The allure of a Huntington Ingalls is simple: minimal competition and a near inelastic demand. While it may seem like there's an abundance of competition for government defense contracts, there are only a handful of shipbuilding companies that can really rival Huntington Ingalls' scale. This provides the company decent pricing power, a somewhat predictable cash flow, and the ability to generate a substantial backlog of orders. As of the third quarter, it was sitting on a $23.3 billion backlog, of which $12.5 billion was funded. All told, that's about three full years' worth of revenue.
Another key component of Huntington Ingalls' success has been its ability to expand its margins. It's done this in two ways. First, it's been winning contracts that have come with better margins. Second, it's looked at ways to reduce costs internally, whether through layoffs to reduce expenses, or through innovation in the design and manufacturing process so as to reduce input costs. If Huntington Ingalls can deliver its new Gerald R. Ford-class of aircraft carriers at or below expected cost, it could go a long way toward helping it secure future lucrative contracts.
Currently it's paying out just $2 annually, but the company is expected to see its EPS jump to more than $10 per share annually by 2018, so I'd look for this dividend to possibly double.
Lastly, I'd opine that income investors looking for attractive dividend stocks should pay attention to Brocade Communications (BRCD).
Brocade is a provider of storage area network and IP-networking solutions. The proliferation of the cloud and data centers should be a long-term boon for the company. The two big snags Brocade has faced were its untimely purchase of Foundry Networks for $3.4 billion back in 2008 -- a choice that still haunts long-term Brocade shareholders today -- and the entrance of Cisco Systems into Fibre Channel over Ethernet (FCOE) switches earlier this decade. Brocade doesn't have the deep pockets or broad product lineup to push back against Cisco, which has made growth challenging and somewhat costly for Brocade.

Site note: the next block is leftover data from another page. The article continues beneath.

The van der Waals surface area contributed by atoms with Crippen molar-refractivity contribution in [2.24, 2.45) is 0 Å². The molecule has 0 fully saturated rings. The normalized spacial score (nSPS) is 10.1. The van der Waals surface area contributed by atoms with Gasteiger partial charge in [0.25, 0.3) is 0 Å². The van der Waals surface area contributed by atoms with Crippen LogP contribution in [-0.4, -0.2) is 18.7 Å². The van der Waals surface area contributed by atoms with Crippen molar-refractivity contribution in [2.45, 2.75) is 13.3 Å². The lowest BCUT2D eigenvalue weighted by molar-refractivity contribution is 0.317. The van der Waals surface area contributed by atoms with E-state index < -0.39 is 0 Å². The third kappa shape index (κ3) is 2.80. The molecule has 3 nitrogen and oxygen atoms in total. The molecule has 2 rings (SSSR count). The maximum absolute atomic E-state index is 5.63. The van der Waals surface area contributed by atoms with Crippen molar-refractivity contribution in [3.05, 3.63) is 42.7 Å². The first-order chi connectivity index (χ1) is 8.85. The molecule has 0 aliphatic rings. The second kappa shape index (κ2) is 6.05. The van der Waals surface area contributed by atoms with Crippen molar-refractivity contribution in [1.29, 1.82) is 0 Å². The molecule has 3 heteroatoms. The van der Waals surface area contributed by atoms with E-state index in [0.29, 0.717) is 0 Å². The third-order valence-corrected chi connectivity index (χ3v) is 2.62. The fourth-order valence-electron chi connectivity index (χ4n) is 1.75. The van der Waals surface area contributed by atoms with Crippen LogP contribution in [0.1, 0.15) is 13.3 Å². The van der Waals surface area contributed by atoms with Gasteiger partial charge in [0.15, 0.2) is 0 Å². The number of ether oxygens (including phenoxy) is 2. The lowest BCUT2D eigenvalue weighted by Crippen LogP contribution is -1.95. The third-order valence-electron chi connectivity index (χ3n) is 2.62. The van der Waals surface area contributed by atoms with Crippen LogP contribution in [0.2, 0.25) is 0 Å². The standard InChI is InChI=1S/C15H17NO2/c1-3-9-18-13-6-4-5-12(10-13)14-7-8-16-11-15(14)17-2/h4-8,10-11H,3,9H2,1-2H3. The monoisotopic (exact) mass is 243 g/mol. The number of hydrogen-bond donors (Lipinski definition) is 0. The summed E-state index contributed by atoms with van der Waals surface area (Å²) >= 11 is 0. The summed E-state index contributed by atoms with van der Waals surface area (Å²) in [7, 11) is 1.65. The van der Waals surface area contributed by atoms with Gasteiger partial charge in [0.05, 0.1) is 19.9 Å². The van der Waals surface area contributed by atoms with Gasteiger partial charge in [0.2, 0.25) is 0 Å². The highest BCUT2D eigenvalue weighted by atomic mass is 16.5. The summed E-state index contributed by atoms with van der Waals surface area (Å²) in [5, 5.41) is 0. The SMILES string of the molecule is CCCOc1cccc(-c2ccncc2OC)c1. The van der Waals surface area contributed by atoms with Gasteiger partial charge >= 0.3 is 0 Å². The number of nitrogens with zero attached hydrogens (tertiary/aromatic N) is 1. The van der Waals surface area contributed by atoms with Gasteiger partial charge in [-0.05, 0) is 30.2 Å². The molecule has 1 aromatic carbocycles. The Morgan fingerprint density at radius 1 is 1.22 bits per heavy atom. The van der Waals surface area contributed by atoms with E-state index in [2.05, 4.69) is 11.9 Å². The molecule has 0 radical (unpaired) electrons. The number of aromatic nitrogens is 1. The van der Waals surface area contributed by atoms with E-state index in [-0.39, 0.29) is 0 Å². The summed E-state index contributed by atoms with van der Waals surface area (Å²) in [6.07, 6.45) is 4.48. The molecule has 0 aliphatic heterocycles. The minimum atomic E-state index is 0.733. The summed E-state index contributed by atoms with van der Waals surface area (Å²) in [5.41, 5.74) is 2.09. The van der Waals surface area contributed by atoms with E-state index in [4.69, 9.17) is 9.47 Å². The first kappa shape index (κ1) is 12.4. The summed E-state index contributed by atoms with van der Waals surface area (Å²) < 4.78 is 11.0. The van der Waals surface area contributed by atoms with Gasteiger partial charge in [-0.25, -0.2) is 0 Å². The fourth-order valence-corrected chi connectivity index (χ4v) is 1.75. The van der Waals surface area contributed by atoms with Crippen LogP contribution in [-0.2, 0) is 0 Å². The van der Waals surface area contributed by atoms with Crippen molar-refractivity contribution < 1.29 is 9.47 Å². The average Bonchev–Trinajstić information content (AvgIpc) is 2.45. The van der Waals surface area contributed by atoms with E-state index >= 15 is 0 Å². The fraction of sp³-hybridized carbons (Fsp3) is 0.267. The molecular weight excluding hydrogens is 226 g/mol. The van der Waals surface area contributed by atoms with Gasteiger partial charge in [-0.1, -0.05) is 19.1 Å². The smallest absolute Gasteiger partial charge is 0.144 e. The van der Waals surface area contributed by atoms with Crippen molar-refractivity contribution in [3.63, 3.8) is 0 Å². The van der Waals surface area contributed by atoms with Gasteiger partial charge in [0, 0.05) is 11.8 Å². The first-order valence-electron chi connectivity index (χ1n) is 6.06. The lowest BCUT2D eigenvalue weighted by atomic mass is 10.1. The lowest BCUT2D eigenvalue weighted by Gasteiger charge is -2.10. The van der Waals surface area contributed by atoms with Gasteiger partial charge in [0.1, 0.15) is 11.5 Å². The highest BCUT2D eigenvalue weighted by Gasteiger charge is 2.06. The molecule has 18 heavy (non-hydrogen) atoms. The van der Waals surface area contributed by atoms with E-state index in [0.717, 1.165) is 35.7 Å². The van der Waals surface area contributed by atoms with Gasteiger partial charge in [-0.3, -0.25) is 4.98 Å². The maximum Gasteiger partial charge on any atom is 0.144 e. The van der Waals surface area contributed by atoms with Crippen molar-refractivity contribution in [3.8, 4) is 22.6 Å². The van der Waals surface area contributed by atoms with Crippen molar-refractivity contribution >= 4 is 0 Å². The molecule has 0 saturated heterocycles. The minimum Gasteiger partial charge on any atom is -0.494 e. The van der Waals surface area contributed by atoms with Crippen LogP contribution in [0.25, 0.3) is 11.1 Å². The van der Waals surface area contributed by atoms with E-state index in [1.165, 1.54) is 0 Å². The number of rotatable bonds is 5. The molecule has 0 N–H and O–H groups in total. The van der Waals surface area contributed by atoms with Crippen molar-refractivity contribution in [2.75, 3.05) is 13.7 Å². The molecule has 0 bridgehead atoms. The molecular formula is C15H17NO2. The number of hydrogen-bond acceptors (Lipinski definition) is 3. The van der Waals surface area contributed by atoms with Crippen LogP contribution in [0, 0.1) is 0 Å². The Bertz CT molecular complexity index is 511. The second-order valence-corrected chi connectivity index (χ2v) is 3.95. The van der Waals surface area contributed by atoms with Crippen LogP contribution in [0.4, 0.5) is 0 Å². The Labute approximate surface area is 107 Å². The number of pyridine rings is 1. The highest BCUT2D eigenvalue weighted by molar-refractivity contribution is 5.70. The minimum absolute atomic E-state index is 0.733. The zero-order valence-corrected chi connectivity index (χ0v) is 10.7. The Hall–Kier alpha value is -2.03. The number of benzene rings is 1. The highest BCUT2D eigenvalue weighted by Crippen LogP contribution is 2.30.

Nonetheless, is has made inroads with enterprise consumers over the past half-decade, and is modestly growing once more. As noted above, the growth of the cloud is still in its early stages, meaning there's going to be increased demand for storage solutions with each passing year. This bodes well for Brocade, which has done a good job of introducing new products that attempt to differentiate it from its peers. In fiscal 2015, Brocade generated 2% revenue growth and 48% GAAP EPS growth.
But here's the thing: Because the Ethernet switching business is so commoditized, and because Brocade is facing such tough competition, it's in the company's best interest to make its stock as attractive as possible. How? I believe by doubling its dividend, it could attract value investors and income seekers, and actually improve the value of its stock. Brocade is currently paying $0.18 annually, but it's projected to earn $1.04 per share by fiscal 2017. The easiest way to satiate investors who want more than low-to-mid single-digit growth would be to offer a yield of 4% to 5%, which is the range a $0.36 annual payout would fall in. Brocade is also sitting on $640 million in net cash, so it's not as If liquidity is of any immediate concern.
It remains to be seen if Brocade will make a move on dividends anytime soon, but I believe it could only help the valuation of this mature networking solutions company.